How Canonical remotely delivers and supports customer cloud deployments

Canonical

on 7 September 2020

The widespread shift to remote working in response to the COVID-19 pandemic has been a disruptive change for countless businesses; some 13% of organisations say they have faced major disruption (1). But at Canonical, remote working has long been the status quo for many of our teams. In spite of the challenging circumstances in which we all find ourselves, Canonical has been able to continue to operate and support our customers despite their working practices undergoing significant changes. Here’s some of our observations and learnings to date.

Business as usual

Remote cloud delivery and support has always been very much the norm for Canonical, and we have continued to manage customer deployments globally. On the technical side, our engineers use VPNs to access customer environments and handle coding, configuration, and maintenance. In the past, some clients have preferred that engineers work onsite, but it has never been a requirement on our side. Tasks that might previously have been performed face-to-face, such as low-level design, are now being done remotely.

Likewise, our project management team has always worked remotely, and so there has been no impact on our ability to plan deployments, coordinate with engineers and customers, and track issues. What’s more, with project managers distributed across three global regions and time zones, we’re able to support customers around the clock.

We have only encountered a couple obstacles over the last few months. The first one is reduced access to clients due to customers being locked out of their offices early on. According to 451 Research, this has been a common issue for organisations during the pandemic. In a survey with businesses around the impact of Coronavirus, 451 Research found that nearly three quarters (72%) of organisations are experiencing or have experienced reduced access to clients or prospects. 

The second obstacle encountered is related to hardware. Supply chain disruption can make it difficult for customers to get hold of hardware, and installation naturally requires an on-premises datacentre visit. That being said, so long as the hardware is already in place, we’re able to execute next steps without any onsite presence.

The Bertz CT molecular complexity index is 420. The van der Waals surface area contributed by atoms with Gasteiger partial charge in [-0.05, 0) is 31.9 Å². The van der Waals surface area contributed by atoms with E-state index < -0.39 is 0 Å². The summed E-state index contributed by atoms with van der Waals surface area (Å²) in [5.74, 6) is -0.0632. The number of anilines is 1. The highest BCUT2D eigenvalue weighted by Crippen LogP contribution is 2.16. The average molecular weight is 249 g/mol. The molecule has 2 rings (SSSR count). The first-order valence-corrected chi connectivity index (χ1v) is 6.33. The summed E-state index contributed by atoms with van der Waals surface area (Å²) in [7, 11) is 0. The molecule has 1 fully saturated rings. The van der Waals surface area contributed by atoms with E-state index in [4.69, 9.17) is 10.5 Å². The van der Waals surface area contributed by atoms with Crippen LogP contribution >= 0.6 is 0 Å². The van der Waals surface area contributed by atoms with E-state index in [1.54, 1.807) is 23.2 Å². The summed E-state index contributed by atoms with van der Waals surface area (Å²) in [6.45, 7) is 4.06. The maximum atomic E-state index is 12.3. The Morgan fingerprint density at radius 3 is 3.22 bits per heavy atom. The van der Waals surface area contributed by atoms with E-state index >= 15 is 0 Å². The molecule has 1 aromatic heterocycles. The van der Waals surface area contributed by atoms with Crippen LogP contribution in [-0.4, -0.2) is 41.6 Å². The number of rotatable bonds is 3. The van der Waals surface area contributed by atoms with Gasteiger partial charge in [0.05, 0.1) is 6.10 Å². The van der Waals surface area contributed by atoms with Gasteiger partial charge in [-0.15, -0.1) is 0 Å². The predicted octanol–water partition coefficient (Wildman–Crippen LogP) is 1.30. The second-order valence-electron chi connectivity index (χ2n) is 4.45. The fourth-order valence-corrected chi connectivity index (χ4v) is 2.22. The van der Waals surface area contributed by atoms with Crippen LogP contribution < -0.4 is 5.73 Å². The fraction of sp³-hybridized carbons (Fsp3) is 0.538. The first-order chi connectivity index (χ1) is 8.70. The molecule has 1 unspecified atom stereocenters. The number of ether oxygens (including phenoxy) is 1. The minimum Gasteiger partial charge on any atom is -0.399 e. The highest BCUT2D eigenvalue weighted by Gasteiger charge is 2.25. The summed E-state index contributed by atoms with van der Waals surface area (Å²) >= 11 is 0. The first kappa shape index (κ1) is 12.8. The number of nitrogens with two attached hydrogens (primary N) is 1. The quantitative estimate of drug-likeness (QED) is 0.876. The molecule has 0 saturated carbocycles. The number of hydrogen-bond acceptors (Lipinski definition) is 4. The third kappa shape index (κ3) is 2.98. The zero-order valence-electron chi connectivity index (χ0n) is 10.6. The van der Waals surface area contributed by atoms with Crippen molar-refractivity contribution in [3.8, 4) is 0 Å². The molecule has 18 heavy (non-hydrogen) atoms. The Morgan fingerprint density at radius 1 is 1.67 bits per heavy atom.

Remote working leads to faster cloud delivery

Working with our customers, we’ve actually exceeded our standard cloud delivery speed. This is due in large part to the new efficiencies that customers are unlocking through remote working. According to 451 Research, initially, 64% of companies were expecting to experience employee productivity impacts with the pandemic (2), but by June 2020, this fear had gone down to 31%.

At Canonical, we’re actually finding that clients can be more focused now than they could be in the office. There are fewer distractions, and less decision-by-committee as people learn to be more efficient in their communications. In an office setting, it’s all too easy to have a meeting, and then a follow-up discussion, and then loop in one more stakeholder, and so on. But working remotely, customers are messaging the relevant colleagues from the outset and making faster, more effective decisions.

Additionally, the convenience of remote working gives people greater flexibility to accommodate time zone differences, leading to fewer delays as we wait for key information or sign-offs. 

Our experience with remote working is enabling us to help our clients get acclimatised and more rapidly realise the benefits of the new way of working. Check out our previous blog in which we shared  our best practices for a successful remote team in the world of cloud delivery.

  1. According to 451 research
  2. As of March 2020

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